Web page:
568 F.2d 222
UNITED STATES of America, Appellee,
Richard J. PICARIELLO, Defendant, Appellant.
United States Court of Appeals,
Argued Nov. 10, 1977.
Decided Jan. 13, 1978.
Lewis S. Gurwitz, Boston, Mass., by appointment of the court, and Barry S. Gerstein, Cambridge, Mass., for appellant.
George J. Mitchell, U.S. Atty., Portland, Me., with whom Elizabeth M. Edson, Asst. U.S. Atty., Portland, Me., was on brief, for appellee.
Before COFFIN, Chief Judge, BOWNES, Circuit Judge, and GORDON,* District Judge.
BOWNES, Circuit Judge.
Defendant was convicted pursuant to 18 U.S.C. § 844(d) and 18 U.S.C. § 2 of transporting in interstate commerce explosives with the knowledge and intent that the explosives would be used to intimidate individuals and to damage and destroy buildings and other real and personal property. He appeals from that conviction on assorted grounds. We examine each in turn.
Defendant asserts that a so-called "target list," which was seized from his apartment on July 4, 1976, and introduced at trial, was the result of an illegal search and seizure and, as such, should have been suppressed. The essential facts surrounding the seizure of the target list are as follows.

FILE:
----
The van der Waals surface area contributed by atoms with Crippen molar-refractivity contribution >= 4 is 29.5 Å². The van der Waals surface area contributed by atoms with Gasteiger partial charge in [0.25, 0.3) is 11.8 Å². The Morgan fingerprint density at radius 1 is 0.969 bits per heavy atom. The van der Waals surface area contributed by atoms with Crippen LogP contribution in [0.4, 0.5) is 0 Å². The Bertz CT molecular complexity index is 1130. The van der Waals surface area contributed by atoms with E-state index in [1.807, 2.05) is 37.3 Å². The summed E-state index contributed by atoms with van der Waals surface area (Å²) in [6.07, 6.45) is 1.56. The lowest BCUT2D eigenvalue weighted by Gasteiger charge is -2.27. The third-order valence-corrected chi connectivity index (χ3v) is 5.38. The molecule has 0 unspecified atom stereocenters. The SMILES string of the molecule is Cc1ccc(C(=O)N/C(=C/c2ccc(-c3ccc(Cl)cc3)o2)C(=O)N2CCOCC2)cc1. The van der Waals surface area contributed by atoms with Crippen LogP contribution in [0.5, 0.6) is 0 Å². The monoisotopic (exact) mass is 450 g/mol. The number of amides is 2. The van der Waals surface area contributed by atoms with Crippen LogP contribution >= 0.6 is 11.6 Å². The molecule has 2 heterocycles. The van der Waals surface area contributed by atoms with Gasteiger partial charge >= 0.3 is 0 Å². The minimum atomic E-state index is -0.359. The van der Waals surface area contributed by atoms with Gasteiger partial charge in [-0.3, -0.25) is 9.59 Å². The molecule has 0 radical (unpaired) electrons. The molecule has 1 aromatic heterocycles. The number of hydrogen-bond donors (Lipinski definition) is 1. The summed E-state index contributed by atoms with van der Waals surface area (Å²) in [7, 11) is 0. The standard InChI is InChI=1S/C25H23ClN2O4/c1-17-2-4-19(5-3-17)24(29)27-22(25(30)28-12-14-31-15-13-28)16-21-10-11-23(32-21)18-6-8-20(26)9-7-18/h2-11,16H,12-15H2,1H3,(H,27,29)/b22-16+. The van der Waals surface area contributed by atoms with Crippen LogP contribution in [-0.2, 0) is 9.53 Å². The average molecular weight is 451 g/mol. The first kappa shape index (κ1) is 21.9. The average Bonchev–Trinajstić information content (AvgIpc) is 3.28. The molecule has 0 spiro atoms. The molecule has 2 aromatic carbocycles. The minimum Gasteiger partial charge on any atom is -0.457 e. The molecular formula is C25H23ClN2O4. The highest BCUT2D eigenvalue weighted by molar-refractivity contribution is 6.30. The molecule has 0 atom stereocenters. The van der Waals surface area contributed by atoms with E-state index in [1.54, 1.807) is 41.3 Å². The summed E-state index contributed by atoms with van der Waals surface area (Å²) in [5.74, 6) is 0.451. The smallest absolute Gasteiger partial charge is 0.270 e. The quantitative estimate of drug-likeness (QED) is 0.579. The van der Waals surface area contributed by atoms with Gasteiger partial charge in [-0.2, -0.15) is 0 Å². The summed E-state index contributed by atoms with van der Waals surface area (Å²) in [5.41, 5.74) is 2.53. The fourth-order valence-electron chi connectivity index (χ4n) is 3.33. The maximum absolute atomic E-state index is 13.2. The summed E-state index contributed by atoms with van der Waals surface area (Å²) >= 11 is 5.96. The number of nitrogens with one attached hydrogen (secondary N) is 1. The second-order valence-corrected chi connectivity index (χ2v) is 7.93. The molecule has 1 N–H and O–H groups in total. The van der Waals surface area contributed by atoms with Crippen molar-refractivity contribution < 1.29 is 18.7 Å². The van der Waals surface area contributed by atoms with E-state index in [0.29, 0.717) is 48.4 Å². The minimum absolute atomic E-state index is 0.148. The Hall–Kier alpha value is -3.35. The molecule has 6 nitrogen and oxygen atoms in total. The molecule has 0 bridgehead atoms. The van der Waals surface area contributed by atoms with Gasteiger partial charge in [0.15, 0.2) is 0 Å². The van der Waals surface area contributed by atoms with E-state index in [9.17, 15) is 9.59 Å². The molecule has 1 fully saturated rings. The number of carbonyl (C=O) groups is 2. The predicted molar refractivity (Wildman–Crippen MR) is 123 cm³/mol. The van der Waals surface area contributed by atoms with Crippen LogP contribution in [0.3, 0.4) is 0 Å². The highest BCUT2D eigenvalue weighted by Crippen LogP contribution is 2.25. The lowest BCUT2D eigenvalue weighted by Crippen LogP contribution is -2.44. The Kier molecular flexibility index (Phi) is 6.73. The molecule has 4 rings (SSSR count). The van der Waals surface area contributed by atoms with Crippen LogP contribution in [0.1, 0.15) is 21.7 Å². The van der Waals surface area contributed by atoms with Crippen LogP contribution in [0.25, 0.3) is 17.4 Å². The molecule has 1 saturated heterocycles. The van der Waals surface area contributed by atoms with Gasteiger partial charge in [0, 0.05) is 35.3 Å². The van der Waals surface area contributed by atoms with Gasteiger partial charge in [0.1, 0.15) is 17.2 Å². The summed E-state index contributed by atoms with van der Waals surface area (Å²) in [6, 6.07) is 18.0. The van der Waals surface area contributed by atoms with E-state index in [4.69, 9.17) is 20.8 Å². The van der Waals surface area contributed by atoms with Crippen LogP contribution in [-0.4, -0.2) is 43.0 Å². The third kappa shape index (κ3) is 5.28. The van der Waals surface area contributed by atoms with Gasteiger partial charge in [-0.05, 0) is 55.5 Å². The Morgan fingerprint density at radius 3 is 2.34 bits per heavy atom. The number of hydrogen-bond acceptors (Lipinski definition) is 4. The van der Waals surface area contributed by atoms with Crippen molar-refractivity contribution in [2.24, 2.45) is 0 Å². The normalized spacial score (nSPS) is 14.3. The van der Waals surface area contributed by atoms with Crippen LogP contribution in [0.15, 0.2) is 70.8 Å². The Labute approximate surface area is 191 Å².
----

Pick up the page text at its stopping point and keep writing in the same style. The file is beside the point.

On May 11, 1976, the Central Maine Power Company in Augusta, Maine, was bombed; on July 1, bombs exploded in Massachusetts at Logan Airport, the Dorchester National Guard Armory, and the Newburyport Superior Courthouse. An explosion damaged the Post Office Building in Seabrook, New Hampshire, on July 2. In early May, approximately 1,200 pounds of explosives and between 150 and 200 pounds of electric blasting caps had been stolen from a firm in New Boston, New Hampshire. Sometime subsequent to the May 11 bombing, and after tentative witness identification of defendant, the F.B.I. began a surveillance of defendant's residence at 46 Cushman Street, Portland, Maine. On the evening of July 3, agents observed Picariello place a small attache case and a 12 X 12 X 18 inch box in a brown Plymouth. At approximately 10:05 P.M., Picariello and his codefendants, Joseph Aceto, Everett Carlson, and Edward Gullion (each tried separately) then drove off in two cars, Picariello as a passenger in the brown Plymouth. F.B.I. agents followed the Plymouth to Topsfield, Massachusetts where, at approximately midnight, defendant left the car; one of the codefendants, Aceto, continued in the Plymouth and a high speed chase resulted, during which the agents lost contact with the car. It was found abandoned several hours later at 5:30 A.M. on July 4, containing the attache case and the box and approximately 50 sticks of dynamite, blasting caps, two handguns and a shoulder weapon. The dynamite, it was subsequently determined, had the same marking and date-shift coding as the dynamite stolen from the New Boston, New Hampshire, concern in May.